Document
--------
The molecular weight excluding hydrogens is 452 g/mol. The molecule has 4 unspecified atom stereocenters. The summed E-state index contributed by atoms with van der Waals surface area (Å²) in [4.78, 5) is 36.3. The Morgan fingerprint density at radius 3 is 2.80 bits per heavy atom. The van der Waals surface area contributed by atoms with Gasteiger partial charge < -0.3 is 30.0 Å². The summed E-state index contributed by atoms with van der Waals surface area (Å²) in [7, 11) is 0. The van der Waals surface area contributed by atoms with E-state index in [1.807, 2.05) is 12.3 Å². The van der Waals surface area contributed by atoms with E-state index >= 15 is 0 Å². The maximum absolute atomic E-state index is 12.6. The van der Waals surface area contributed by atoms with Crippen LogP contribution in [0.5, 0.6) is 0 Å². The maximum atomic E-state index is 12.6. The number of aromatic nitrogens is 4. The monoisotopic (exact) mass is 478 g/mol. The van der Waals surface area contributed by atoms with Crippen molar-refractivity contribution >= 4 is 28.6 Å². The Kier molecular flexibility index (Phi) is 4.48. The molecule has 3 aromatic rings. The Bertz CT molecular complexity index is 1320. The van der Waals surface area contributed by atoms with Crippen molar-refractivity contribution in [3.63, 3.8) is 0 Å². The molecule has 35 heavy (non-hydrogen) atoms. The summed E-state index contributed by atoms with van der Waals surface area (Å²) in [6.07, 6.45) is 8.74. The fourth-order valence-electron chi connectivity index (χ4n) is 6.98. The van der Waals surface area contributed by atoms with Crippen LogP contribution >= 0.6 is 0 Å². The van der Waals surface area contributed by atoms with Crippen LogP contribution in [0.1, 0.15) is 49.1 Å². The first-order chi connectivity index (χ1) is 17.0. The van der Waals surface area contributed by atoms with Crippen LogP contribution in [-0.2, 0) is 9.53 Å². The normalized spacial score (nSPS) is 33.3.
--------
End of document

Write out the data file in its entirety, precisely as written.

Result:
The molecular weight excluding hydrogens is 452 g/mol. The molecule has 4 unspecified atom stereocenters. The summed E-state index contributed by atoms with van der Waals surface area (Å²) in [4.78, 5) is 36.3. The Morgan fingerprint density at radius 3 is 2.80 bits per heavy atom. The van der Waals surface area contributed by atoms with Gasteiger partial charge < -0.3 is 30.0 Å². The summed E-state index contributed by atoms with van der Waals surface area (Å²) in [7, 11) is 0. The van der Waals surface area contributed by atoms with E-state index in [1.807, 2.05) is 12.3 Å². The van der Waals surface area contributed by atoms with E-state index >= 15 is 0 Å². The maximum absolute atomic E-state index is 12.6. The van der Waals surface area contributed by atoms with Crippen LogP contribution in [0.5, 0.6) is 0 Å². The maximum atomic E-state index is 12.6. The number of aromatic nitrogens is 4. The monoisotopic (exact) mass is 478 g/mol. The van der Waals surface area contributed by atoms with Crippen molar-refractivity contribution >= 4 is 28.6 Å². The Kier molecular flexibility index (Phi) is 4.48. The molecule has 3 aromatic rings. The Bertz CT molecular complexity index is 1320. The van der Waals surface area contributed by atoms with Crippen molar-refractivity contribution in [3.63, 3.8) is 0 Å². The molecule has 35 heavy (non-hydrogen) atoms. The summed E-state index contributed by atoms with van der Waals surface area (Å²) in [6.07, 6.45) is 8.74. The fourth-order valence-electron chi connectivity index (χ4n) is 6.98. The van der Waals surface area contributed by atoms with Crippen LogP contribution >= 0.6 is 0 Å². The van der Waals surface area contributed by atoms with Crippen LogP contribution in [0.1, 0.15) is 49.1 Å². The first-order chi connectivity index (χ1) is 17.0. The van der Waals surface area contributed by atoms with Crippen LogP contribution in [-0.2, 0) is 9.53 Å². The normalized spacial score (nSPS) is 33.3.